- Acts of Gaiety: LGBT Performance and the Politics of Pleasure by Sara Warner
In Acts of Gaiety, Sara Warner offers a crucial reevaluation of politically resistant feminist and lesbian/gay performances from the 1960s to the present; in so doing, she traces a performance lineage that complicates the rise of queer theory in academia on the one hand and the concomitant turn of LGBT movements to conservative social agendas on the other. Warner opens with two central theses. First, she argues that queer theory, with its focus on the disruption of sexual categories, tends to read earlier contestations of gender and sexuality as essentialist, thereby obfuscating the disruptive effects of these earlier interventions in their historical moments. Second, she argues that this historical forgetting looms large in the current alignment of LGBT activism with neoliberal political goals that contrast sharply with the agendas of earlier feminist and lesbian/gay activists.
In response to these academic and political developments, Warner recalls specific “acts of gaiety,” performances profoundly disruptive in their moment but largely ignored in historical narratives at present. Such scandalous acts challenged norms of sex and gender while likewise critiquing poverty, racism, and international imperialism. Given her focus on the obvious exuberance generated by these past acts of gaiety, Warner at times overlooks the joy to be found in present-day performances—including those that uphold some aspects of the status quo while contesting others. Consider the lesbian couple who fully acknowledge the social and economic privileges that accrue to legal marriage, yet still beam for the camera after obtaining their marriage license. Still, Warner rightly recuperates the earlier “acts of gaiety” she details in her text, as they offer a crucial opportunity to rethink the scholarship and politics of the present.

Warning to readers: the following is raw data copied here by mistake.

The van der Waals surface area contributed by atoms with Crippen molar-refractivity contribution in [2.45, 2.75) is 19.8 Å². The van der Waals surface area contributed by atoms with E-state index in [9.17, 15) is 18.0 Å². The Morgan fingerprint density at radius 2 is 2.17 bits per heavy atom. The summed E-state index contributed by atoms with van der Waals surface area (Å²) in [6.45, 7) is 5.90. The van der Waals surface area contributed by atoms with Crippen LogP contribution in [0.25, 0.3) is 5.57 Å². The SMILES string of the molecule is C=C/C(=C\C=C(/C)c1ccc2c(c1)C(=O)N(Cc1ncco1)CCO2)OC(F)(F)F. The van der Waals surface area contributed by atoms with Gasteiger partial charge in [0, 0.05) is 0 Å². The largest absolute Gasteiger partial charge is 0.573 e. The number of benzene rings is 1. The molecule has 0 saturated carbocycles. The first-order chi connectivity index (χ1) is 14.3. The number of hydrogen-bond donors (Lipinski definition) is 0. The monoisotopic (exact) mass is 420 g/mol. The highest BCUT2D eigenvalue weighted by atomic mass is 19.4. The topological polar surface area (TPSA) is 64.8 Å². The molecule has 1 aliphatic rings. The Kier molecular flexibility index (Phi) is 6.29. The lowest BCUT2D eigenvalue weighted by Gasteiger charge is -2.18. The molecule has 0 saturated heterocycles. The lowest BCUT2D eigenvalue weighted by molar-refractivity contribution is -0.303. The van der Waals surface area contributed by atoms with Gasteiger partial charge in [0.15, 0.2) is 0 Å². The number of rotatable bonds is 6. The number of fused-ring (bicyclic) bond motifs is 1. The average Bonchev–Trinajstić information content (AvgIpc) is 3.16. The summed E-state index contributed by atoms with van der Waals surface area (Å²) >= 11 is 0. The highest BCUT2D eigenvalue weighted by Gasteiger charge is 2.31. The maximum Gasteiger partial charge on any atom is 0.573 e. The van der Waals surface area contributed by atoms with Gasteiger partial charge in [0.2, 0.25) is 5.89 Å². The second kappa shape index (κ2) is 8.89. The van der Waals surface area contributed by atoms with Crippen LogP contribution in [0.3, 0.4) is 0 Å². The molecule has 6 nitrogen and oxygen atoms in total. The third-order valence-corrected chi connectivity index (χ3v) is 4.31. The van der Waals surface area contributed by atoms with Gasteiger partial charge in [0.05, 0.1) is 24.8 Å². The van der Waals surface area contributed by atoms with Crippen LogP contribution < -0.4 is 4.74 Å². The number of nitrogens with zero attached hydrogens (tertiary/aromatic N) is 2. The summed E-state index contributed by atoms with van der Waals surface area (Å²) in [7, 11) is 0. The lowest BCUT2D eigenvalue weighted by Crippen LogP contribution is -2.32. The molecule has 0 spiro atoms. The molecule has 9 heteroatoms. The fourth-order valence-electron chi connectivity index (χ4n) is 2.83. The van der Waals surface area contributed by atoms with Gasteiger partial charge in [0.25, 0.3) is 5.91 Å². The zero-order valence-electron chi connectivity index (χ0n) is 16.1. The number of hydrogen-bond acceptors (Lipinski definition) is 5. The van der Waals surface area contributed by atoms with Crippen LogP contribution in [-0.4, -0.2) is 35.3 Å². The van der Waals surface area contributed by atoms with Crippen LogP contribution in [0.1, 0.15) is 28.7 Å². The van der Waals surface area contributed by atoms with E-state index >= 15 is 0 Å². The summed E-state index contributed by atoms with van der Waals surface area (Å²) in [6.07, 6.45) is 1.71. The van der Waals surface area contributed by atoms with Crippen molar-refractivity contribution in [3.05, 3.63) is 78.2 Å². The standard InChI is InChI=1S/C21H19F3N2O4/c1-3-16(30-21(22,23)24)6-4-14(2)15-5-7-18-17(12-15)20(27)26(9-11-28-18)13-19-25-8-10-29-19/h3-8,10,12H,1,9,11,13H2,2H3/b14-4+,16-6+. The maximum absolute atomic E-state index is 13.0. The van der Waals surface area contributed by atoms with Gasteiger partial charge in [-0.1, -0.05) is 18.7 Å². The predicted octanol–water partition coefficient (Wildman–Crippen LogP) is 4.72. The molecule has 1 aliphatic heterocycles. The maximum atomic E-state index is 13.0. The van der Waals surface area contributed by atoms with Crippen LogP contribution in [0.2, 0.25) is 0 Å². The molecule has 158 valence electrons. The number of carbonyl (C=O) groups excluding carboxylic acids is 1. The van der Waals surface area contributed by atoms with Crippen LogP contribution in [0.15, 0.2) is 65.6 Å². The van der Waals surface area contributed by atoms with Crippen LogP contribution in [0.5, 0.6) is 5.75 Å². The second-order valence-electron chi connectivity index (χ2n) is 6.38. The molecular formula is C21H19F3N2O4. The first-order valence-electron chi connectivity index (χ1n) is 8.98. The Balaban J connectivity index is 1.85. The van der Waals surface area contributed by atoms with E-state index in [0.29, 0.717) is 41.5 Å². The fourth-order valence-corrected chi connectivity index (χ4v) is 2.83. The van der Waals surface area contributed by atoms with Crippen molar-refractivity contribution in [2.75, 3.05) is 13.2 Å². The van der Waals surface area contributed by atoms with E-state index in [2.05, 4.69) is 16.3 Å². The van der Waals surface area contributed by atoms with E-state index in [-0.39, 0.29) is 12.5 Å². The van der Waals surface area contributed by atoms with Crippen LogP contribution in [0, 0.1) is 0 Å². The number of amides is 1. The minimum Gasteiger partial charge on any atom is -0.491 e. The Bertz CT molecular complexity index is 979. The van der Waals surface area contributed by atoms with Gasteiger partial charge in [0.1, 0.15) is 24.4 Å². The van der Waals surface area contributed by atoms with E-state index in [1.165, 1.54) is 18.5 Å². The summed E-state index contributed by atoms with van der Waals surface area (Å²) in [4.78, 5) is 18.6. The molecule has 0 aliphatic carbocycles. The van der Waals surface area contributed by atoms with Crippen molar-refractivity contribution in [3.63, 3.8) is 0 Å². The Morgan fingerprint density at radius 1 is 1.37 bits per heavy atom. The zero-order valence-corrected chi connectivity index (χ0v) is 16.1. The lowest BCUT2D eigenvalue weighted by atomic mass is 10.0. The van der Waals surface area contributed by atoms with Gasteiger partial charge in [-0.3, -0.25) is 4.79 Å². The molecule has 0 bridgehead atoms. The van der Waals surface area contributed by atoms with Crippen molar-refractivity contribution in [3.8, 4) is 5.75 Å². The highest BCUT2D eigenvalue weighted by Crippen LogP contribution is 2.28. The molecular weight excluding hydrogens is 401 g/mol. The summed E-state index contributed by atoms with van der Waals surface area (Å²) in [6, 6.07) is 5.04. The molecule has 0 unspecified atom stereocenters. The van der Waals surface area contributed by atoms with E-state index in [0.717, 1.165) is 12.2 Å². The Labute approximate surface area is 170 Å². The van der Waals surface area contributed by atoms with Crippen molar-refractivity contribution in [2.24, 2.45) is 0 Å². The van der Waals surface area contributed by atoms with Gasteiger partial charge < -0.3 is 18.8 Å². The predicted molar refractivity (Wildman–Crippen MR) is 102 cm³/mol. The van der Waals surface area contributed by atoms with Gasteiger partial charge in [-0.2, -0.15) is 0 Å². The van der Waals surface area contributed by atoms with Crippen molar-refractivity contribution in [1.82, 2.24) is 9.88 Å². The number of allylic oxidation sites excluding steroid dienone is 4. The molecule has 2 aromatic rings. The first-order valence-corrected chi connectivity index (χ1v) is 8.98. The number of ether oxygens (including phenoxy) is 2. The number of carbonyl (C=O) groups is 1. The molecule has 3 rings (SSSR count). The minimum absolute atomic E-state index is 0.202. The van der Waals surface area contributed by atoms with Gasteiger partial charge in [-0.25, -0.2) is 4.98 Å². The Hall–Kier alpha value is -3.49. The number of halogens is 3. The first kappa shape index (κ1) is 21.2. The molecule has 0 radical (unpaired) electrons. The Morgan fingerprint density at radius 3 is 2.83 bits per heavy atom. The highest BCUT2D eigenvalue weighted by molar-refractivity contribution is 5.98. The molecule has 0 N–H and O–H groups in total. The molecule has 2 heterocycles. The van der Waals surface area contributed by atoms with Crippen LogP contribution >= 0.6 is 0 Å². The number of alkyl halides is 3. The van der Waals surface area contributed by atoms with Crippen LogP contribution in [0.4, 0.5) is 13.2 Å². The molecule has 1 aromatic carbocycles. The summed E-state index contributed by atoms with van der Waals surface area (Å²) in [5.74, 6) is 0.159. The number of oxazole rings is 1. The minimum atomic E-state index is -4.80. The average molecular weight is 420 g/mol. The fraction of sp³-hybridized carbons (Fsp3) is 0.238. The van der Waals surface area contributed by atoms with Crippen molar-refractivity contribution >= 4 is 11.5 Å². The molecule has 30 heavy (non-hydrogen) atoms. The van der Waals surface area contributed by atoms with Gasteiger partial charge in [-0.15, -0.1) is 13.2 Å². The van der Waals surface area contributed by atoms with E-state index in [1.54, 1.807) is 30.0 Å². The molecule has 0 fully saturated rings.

Warner offers careful case studies of acts of gaiety, beginning with the early theatrical exploits of radical feminist and lesbian Valerie Solanas. These days Solanas is best known for trying to assassinate Andy Warhol, but she also wrote plays, confronting prejudice against women and lesbians in her efforts to enter the Off-Off-Broadway scene of the 1960s. Warner offers a valuable reading of the early Solanas play Up Your Ass, long thought lost but found by Warner through painstaking archival efforts. The play follows butch lesbian Bongi Perez as she flirts with women, hobnobs with drag queens, turns a male trick in the bushes, and cavorts with a homicidal housewife. As Warner observes, the trashy sexual satire of Up Your Ass holds its own with the plays that won Jack Smith and Charles [End Page 299] Ludlam fame on the 1960s Off-Off-Broadway circuit; the fact that Solanas was blocked from producing her play testifies to the obstacles faced by women and lesbians even in the ostensibly freewheeling Off-Off-Broadway scene.
Next, Warner confronts battles over same-sex marriage by contrasting the current drive to legalize such marriages with the disavowals of marriage by feminist and lesbian/gay activists in the late 1960s and early 1970s. Warner wins kudos for tackling this contentious issue, but the immensity of the topic calls for a book of its own; here Warner risks flattening history in her shorter chapter-length study. Consider how Warner contrasts two “zaps”—quick, guerilla-style disruptions of institutional places and practices—during the early years of gay and lesbian activism. The first was a 1969 zap by politicized lesbians called The Feminists, who occupied the NYC Marriage License Bureau to decry marriage as a mode of female subjugation. The second was a 1971 zap by men from the Gay Activists Alliance, who stormed the same Bureau to agitate for same-sex marriage rights. Warner deftly analyzes the actions of these two groups. Yet to conclude that the two zaps “reflect a fundamental difference between lesbian feminists and gay men over the issue of marriage at a key moment in LGBT history” (90) elides the fact that other gay men were busily critiquing marriage at this time. Indeed, Warner effects such an elision...